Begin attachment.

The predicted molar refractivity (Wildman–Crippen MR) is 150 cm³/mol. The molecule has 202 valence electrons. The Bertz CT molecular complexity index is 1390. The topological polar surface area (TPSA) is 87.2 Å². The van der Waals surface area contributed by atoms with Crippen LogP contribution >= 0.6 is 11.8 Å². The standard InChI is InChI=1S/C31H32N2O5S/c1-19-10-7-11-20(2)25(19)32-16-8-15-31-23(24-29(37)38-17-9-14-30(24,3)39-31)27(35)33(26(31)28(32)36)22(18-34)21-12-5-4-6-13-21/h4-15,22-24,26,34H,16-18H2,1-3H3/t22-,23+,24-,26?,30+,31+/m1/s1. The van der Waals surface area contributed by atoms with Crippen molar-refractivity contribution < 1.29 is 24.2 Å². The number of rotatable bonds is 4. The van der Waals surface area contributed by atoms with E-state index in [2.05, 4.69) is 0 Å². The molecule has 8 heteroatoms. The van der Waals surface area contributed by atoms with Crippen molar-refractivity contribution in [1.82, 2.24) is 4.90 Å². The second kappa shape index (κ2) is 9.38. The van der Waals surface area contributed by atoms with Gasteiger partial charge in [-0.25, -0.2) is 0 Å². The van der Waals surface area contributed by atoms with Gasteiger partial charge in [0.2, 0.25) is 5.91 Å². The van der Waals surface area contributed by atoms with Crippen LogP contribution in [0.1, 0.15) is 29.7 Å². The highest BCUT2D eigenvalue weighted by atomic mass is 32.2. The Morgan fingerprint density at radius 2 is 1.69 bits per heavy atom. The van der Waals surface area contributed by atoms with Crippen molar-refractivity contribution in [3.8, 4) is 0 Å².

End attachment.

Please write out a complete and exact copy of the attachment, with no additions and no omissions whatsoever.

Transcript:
The predicted molar refractivity (Wildman–Crippen MR) is 150 cm³/mol. The molecule has 202 valence electrons. The Bertz CT molecular complexity index is 1390. The topological polar surface area (TPSA) is 87.2 Å². The van der Waals surface area contributed by atoms with Crippen LogP contribution >= 0.6 is 11.8 Å². The standard InChI is InChI=1S/C31H32N2O5S/c1-19-10-7-11-20(2)25(19)32-16-8-15-31-23(24-29(37)38-17-9-14-30(24,3)39-31)27(35)33(26(31)28(32)36)22(18-34)21-12-5-4-6-13-21/h4-15,22-24,26,34H,16-18H2,1-3H3/t22-,23+,24-,26?,30+,31+/m1/s1. The van der Waals surface area contributed by atoms with Crippen molar-refractivity contribution < 1.29 is 24.2 Å². The number of rotatable bonds is 4. The van der Waals surface area contributed by atoms with E-state index in [2.05, 4.69) is 0 Å². The molecule has 8 heteroatoms. The van der Waals surface area contributed by atoms with Crippen molar-refractivity contribution in [1.82, 2.24) is 4.90 Å². The second kappa shape index (κ2) is 9.38. The van der Waals surface area contributed by atoms with Gasteiger partial charge in [-0.25, -0.2) is 0 Å². The van der Waals surface area contributed by atoms with Gasteiger partial charge in [0.2, 0.25) is 5.91 Å². The van der Waals surface area contributed by atoms with Crippen LogP contribution in [0.1, 0.15) is 29.7 Å². The highest BCUT2D eigenvalue weighted by atomic mass is 32.2. The Morgan fingerprint density at radius 2 is 1.69 bits per heavy atom. The van der Waals surface area contributed by atoms with Crippen molar-refractivity contribution in [3.8, 4) is 0 Å².